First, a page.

NOTE: Bloomberg Second Measure launched a new and exclusive transaction dataset in July 2022. Our data continues to be broadly representative of U.S. consumers. As a result of this panel change, however, we recommend using only the latest posts in assessing metrics, and do not support referring to historical blog posts to infer period-over-period comparisons.
While some video streaming platforms have been in the news recently for implementing ad-supported tiers or experiencing declining subscriber counts, an analysis based on Bloomberg Second Measure’s alternative dataset shows that as of March 2022, major music streaming subscription services like Spotify (NYSE: SPOT) and Amazon Music continued seeing subscriber growth in the U.S. for their paid subscription plans. Between these two music streaming companies, Spotify also had the higher customer retention rate.
Alternative data shows that Spotify (NYSE: SPOT) and Amazon Music have seen strong year-over-year subscriber growth
For both Spotify and Amazon Music, the average monthly year-over-year growth rate for paid U.S. subscribers was 10 percent in 2021. Subscriber growth has continued for these music streaming subscription services into 2022. In March 2022, the number of paid Spotify subscribers in the U.S. increased 9 percent year-over-year, while customer counts at Amazon Music grew 2 percent.
Interestingly, Spotify sustained double-digit year-over-year growth in its U.S. paid subscribers for nine of the previous twelve months, while year-over-year growth at Amazon Music generally slowed down during the same time period.
Both Amazon Music and Spotify offer multiple subscription plans. Amazon Music Prime is a limited music streaming subscription service included with Amazon Prime (and therefore excluded from our dataset), while Amazon Music Unlimited offers a much larger content library for an additional subscription fee. Amazon Music Unlimited offers individual plans at different price points for Prime and non-Prime members, as well as a family plan and a single-device plan for streaming music exclusively from an Echo device or Fire TV. In May 2022, Amazon Music raised its subscription prices for the single-device plan and for the individual plan for Prime members.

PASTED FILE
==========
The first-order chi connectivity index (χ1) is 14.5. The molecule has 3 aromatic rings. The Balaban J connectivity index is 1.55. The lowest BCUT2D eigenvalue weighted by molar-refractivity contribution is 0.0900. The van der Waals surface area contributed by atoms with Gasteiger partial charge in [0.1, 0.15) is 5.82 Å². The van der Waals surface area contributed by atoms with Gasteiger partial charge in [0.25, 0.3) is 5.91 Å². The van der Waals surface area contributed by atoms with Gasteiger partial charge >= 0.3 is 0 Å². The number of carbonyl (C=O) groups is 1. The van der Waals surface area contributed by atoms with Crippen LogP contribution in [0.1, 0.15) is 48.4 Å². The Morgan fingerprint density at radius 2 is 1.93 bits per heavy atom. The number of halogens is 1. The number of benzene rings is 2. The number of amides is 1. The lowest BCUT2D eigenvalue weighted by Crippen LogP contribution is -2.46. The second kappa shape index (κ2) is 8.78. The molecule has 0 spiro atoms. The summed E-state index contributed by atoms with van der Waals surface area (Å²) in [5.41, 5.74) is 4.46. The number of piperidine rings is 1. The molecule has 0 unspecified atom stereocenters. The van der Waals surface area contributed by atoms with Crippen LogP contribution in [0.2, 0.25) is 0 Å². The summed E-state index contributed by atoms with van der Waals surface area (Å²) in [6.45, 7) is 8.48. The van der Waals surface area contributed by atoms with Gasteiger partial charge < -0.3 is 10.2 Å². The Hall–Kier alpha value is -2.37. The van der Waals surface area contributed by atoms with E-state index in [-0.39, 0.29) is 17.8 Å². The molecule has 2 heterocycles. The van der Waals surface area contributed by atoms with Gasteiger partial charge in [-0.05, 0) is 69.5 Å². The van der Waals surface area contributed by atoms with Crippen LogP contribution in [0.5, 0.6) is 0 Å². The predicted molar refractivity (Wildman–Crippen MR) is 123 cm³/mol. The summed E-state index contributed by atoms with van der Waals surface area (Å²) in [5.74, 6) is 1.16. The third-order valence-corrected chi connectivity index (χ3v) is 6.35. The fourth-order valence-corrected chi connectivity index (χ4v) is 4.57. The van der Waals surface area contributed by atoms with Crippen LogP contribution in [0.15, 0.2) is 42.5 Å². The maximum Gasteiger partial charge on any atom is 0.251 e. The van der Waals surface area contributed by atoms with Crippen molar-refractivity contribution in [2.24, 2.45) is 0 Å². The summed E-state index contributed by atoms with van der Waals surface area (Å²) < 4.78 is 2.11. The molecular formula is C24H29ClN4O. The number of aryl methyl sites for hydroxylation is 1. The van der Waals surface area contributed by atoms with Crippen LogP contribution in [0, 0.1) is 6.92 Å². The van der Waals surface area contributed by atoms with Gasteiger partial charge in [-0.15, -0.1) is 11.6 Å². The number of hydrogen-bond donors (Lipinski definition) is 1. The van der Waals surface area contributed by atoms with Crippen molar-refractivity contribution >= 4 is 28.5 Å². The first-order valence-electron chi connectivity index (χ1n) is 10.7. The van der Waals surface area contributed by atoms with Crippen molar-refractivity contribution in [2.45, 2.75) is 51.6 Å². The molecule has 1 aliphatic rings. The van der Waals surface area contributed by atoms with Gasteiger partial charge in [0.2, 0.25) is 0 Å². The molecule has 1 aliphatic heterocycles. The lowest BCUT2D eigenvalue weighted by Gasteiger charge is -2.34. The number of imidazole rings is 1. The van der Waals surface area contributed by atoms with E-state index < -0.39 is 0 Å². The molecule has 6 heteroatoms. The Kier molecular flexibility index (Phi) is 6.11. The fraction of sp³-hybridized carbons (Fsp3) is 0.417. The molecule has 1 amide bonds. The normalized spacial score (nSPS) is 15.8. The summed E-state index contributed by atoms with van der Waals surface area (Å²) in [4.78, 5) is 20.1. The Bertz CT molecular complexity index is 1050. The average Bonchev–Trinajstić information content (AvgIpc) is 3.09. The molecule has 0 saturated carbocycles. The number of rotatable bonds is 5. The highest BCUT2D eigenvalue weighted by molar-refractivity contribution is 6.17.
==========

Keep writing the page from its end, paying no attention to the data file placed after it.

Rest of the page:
Spotify is known for offering a free plan with ads and limited features, as well as premium plans for individuals, couples, and families. Both Amazon Music and Spotify also offer a student plan at a discounted rate.
Notably, our alternative dataset only includes U.S. paid subscriptions. Free plans (such as music subscriptions already included with Amazon Prime), free trials, and international subscriptions are excluded from this analysis.
Spotify has a higher customer retention rate than Amazon Music
While subscribers are continuing to grow for both music streaming companies, our data reveals that Spotify customers are more likely than Amazon Music customers to stay with the service. Among consumers who made their first Spotify purchase between January 2021 and March 2022, 75 percent on average were retained after six months and 70 percent remained subscribers after twelve months.
On the other hand, the average customer retention rate for Amazon Music during this time frame was 45 percent after six months and 41 percent after twelve months. One potential factor that may affect customer retention rates at Amazon Music is that subscribers can choose to purchase monthly plans or annual plans. By contrast, Spotify only offers monthly subscriptions.
Streaming companies are branching out beyond music
While both services originated as music platforms, they have since expanded to include other types of audio content. More specifically, both Spotify and Amazon Music have ventured into podcasts, though in some cases this decision has led to controversy. In addition, Spotify announced earlier this month that it will launch “Spotify Island” within the online game platform Roblox, marking its foray into the “metaverse” and expanding its reach outside of its own platform.
*Note: Bloomberg Second Measure regularly refreshes its panel and methods in order to provide the highest quality data that is broadly representative of U.S. consumers. As a result, we may restate historical data, including our blog content.